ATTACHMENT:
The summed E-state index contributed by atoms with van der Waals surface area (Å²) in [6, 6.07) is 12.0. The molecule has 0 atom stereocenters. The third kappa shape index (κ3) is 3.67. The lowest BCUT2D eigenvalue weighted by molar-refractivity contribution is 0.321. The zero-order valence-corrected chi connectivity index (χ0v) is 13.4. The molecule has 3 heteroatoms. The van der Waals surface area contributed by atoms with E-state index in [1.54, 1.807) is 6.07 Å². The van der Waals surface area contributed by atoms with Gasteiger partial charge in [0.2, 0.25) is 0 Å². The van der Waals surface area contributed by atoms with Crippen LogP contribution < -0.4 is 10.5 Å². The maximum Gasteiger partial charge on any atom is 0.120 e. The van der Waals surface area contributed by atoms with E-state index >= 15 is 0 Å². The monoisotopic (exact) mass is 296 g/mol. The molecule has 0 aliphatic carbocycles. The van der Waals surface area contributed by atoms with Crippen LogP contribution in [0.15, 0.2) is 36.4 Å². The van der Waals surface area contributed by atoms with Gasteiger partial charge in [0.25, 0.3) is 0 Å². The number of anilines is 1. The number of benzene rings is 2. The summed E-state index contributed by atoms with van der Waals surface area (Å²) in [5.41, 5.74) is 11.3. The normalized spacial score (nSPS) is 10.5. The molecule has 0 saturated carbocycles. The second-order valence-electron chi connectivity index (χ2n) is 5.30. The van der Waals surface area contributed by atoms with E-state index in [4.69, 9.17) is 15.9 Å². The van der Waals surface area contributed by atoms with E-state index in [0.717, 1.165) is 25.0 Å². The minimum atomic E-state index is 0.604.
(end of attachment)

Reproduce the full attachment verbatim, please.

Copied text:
The summed E-state index contributed by atoms with van der Waals surface area (Å²) in [6, 6.07) is 12.0. The molecule has 0 atom stereocenters. The third kappa shape index (κ3) is 3.67. The lowest BCUT2D eigenvalue weighted by molar-refractivity contribution is 0.321. The zero-order valence-corrected chi connectivity index (χ0v) is 13.4. The molecule has 3 heteroatoms. The van der Waals surface area contributed by atoms with E-state index in [1.54, 1.807) is 6.07 Å². The van der Waals surface area contributed by atoms with Gasteiger partial charge in [0.2, 0.25) is 0 Å². The van der Waals surface area contributed by atoms with Crippen LogP contribution < -0.4 is 10.5 Å². The maximum Gasteiger partial charge on any atom is 0.120 e. The van der Waals surface area contributed by atoms with E-state index >= 15 is 0 Å². The monoisotopic (exact) mass is 296 g/mol. The molecule has 0 aliphatic carbocycles. The van der Waals surface area contributed by atoms with Crippen LogP contribution in [0.15, 0.2) is 36.4 Å². The van der Waals surface area contributed by atoms with Gasteiger partial charge in [0.25, 0.3) is 0 Å². The number of anilines is 1. The number of benzene rings is 2. The summed E-state index contributed by atoms with van der Waals surface area (Å²) in [5.41, 5.74) is 11.3. The normalized spacial score (nSPS) is 10.5. The molecule has 0 saturated carbocycles. The second-order valence-electron chi connectivity index (χ2n) is 5.30. The van der Waals surface area contributed by atoms with E-state index in [4.69, 9.17) is 15.9 Å². The van der Waals surface area contributed by atoms with E-state index in [0.717, 1.165) is 25.0 Å². The minimum atomic E-state index is 0.604.